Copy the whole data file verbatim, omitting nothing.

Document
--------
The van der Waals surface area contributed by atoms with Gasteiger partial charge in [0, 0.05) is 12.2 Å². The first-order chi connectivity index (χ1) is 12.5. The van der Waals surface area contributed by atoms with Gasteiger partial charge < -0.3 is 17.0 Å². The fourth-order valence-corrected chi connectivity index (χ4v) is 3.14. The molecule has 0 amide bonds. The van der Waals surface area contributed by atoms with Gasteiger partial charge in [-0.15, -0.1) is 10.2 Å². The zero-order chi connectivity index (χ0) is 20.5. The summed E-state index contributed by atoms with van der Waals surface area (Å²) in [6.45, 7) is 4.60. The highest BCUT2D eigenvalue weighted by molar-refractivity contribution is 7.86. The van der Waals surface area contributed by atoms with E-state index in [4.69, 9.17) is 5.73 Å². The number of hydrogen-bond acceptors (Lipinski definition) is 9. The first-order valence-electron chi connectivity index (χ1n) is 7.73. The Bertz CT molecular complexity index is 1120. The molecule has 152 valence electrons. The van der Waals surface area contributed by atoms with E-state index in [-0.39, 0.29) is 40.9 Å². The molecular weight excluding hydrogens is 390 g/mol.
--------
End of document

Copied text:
The van der Waals surface area contributed by atoms with Gasteiger partial charge in [0, 0.05) is 12.2 Å². The first-order chi connectivity index (χ1) is 12.5. The van der Waals surface area contributed by atoms with Gasteiger partial charge < -0.3 is 17.0 Å². The fourth-order valence-corrected chi connectivity index (χ4v) is 3.14. The molecule has 0 amide bonds. The van der Waals surface area contributed by atoms with Gasteiger partial charge in [-0.15, -0.1) is 10.2 Å². The zero-order chi connectivity index (χ0) is 20.5. The summed E-state index contributed by atoms with van der Waals surface area (Å²) in [6.45, 7) is 4.60. The highest BCUT2D eigenvalue weighted by molar-refractivity contribution is 7.86. The van der Waals surface area contributed by atoms with E-state index in [4.69, 9.17) is 5.73 Å². The number of hydrogen-bond acceptors (Lipinski definition) is 9. The first-order valence-electron chi connectivity index (χ1n) is 7.73. The Bertz CT molecular complexity index is 1120. The molecule has 152 valence electrons. The van der Waals surface area contributed by atoms with E-state index in [-0.39, 0.29) is 40.9 Å². The molecular weight excluding hydrogens is 390 g/mol.